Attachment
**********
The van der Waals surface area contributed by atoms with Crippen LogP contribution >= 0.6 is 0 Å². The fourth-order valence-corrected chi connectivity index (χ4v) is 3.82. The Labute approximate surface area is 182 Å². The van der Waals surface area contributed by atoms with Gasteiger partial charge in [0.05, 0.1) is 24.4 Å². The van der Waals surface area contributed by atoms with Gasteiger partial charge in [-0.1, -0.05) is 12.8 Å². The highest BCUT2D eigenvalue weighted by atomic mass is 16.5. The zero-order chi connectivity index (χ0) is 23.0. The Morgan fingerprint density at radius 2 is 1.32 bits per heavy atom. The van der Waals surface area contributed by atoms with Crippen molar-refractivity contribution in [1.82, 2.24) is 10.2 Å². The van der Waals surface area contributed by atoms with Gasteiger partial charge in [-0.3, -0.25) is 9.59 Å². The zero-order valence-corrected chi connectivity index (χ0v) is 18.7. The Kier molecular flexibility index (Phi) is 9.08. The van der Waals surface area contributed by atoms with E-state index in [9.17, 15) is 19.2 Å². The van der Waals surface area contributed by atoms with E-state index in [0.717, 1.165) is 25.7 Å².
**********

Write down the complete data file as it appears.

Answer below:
The van der Waals surface area contributed by atoms with Crippen LogP contribution >= 0.6 is 0 Å². The fourth-order valence-corrected chi connectivity index (χ4v) is 3.82. The Labute approximate surface area is 182 Å². The van der Waals surface area contributed by atoms with Gasteiger partial charge in [0.05, 0.1) is 24.4 Å². The van der Waals surface area contributed by atoms with Gasteiger partial charge in [-0.1, -0.05) is 12.8 Å². The highest BCUT2D eigenvalue weighted by atomic mass is 16.5. The zero-order chi connectivity index (χ0) is 23.0. The Morgan fingerprint density at radius 2 is 1.32 bits per heavy atom. The van der Waals surface area contributed by atoms with Crippen molar-refractivity contribution in [1.82, 2.24) is 10.2 Å². The van der Waals surface area contributed by atoms with Gasteiger partial charge in [-0.3, -0.25) is 9.59 Å². The zero-order valence-corrected chi connectivity index (χ0v) is 18.7. The Kier molecular flexibility index (Phi) is 9.08. The van der Waals surface area contributed by atoms with E-state index in [9.17, 15) is 19.2 Å². The van der Waals surface area contributed by atoms with E-state index in [0.717, 1.165) is 25.7 Å².